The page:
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"D" for Disturbing? OR's New Grade for Child Well-Being

October 21, 2008

Portland, OR – It's not Oregon kids who are failing, it's the system that's failing them. The new annual report card from Children First for Oregon gives the state a "D" for child well-being for the second year in a row. The report rates the progress the state made in 2007 on its goals: reducing child poverty, neglect and abuse, and improving health care, education, child care and the financial stability of families.

Cathy Kaufmann, policy and communications director for Children First, says there were a few improvements over the previous year, but not enough to raise the overall grade.

"We saw a very slight increase in childhood poverty. We saw a slight increase in the number of children who aren't receiving immunizations in a timely fashion. We continue to see incredibly high rates of uninsured children."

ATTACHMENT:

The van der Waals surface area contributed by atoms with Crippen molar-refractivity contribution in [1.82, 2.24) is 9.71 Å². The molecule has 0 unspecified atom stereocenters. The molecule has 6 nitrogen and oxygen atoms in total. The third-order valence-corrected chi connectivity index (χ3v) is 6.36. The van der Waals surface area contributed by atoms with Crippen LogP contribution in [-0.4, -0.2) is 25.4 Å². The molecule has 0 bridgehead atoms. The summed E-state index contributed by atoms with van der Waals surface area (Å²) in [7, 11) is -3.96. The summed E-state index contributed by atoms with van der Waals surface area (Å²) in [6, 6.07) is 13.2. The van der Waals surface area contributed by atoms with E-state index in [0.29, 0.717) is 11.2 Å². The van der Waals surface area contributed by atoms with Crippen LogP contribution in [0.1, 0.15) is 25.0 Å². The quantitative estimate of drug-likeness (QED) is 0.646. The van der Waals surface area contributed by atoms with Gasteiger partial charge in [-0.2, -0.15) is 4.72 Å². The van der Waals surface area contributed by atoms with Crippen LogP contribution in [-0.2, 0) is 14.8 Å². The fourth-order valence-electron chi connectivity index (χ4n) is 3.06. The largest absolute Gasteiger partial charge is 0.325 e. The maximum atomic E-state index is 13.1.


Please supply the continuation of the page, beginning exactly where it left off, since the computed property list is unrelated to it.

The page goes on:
Kaufmann says more than 100,000 Oregon children are uninsured, and changing that should be the next legislature's top priority.

"We're going to see those un-insurance rates rise as more and more parents lose their jobs. We've got ways to fund health coverage for children. It's absolutely the best thing we can do for a family's pocketbook."

On the positive side of the report, infant mortality and teen pregnancies have declined, as well as the rates of child abuse and neglect. Most of the state goals are for 2010, giving Oregon about two more years to meet them.

Unfortunately, they'll be lean budget years, Kaufmann predicts. Her group is launching a new campaign with the goal of bringing the state's grade up to an "A" by the year 2020.

Chris Thomas, Public News Service - OR